Writers and writing students will find much to harvest from the cunning structure of the memoir, which follows the “lowercase e” format. Rather than start at some chronological beginning and work a linear path forward, Strayed opens her narrative roughly near the middle, when a minor freak accident — a prank played by the gods — causes her to lose her hiking boots in the middle of nowhere. Strayed ushers the reader a tad forward, giving the overall context of her situation (the fact that she has set out to hike hundreds of miles of high mountain terrain alone, as well as her desired destination) before wrapping backwards into the past, just like the little e.

Strayed is certainly not unique among memoir and travel writers when it comes to deploying the little e thanks, in large part, to all the how-to-nonfiction craft books pointing at John McPhee’s famous little e essay, “Travels in Georgia.” Where Strayed stands out is in her ability to construct the swelling arc of that little e. Like the ancient winds that carved out Moab’s stone bone bridges, Strayed crafts a breathtaking climax whose singular wonderment hinges not on the escalation, but on the inevitable collapse, the inescapable catastrophe.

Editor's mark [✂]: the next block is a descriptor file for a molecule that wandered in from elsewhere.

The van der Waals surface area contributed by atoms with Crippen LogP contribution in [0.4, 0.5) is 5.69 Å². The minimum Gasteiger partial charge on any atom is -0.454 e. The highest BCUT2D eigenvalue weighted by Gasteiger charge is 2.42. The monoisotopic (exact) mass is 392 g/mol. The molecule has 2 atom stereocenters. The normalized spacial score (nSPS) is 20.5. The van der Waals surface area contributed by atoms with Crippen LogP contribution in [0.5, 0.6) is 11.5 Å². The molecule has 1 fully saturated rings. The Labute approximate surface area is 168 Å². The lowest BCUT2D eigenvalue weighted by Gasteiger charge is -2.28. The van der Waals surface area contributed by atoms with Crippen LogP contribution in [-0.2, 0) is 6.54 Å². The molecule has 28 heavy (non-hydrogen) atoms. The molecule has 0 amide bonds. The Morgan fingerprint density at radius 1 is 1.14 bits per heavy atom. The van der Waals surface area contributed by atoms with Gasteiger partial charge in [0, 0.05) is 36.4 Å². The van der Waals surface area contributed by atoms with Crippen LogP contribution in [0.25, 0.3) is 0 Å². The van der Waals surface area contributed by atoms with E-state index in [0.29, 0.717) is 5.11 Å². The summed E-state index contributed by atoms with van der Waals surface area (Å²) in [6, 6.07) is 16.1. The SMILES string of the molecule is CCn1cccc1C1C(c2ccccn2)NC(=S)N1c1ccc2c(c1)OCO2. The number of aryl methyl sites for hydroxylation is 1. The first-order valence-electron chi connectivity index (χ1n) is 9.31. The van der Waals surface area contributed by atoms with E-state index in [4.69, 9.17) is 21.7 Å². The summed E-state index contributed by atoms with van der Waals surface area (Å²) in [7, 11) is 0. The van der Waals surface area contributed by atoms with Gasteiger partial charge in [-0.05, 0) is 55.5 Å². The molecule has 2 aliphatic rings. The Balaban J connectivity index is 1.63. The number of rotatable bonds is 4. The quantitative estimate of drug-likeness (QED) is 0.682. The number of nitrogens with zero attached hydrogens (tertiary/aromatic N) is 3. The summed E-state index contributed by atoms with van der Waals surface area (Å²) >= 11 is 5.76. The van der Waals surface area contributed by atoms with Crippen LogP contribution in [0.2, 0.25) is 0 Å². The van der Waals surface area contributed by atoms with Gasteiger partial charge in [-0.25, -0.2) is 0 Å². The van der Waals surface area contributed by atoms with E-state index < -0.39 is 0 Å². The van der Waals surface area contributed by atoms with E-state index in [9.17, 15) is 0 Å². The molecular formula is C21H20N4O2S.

By the time readers sense the narrative bending back around to the “all is lost” beat of the beginning, they are all but foaming for the descent into disaster. They’re hankering for calamity is practically manic. This is not to say readers are heartless and cruel — far from it. Readers clamor for the this down-dog roller coaster moment because the arc of the little e has provided sufficient evidence to suggest the hapless narrator might just survive the very worst of hiking nightmares. They cannot wait to see the worst bring out the best.

In short, the structure forms an architectural framework for hope.

landscapearchpano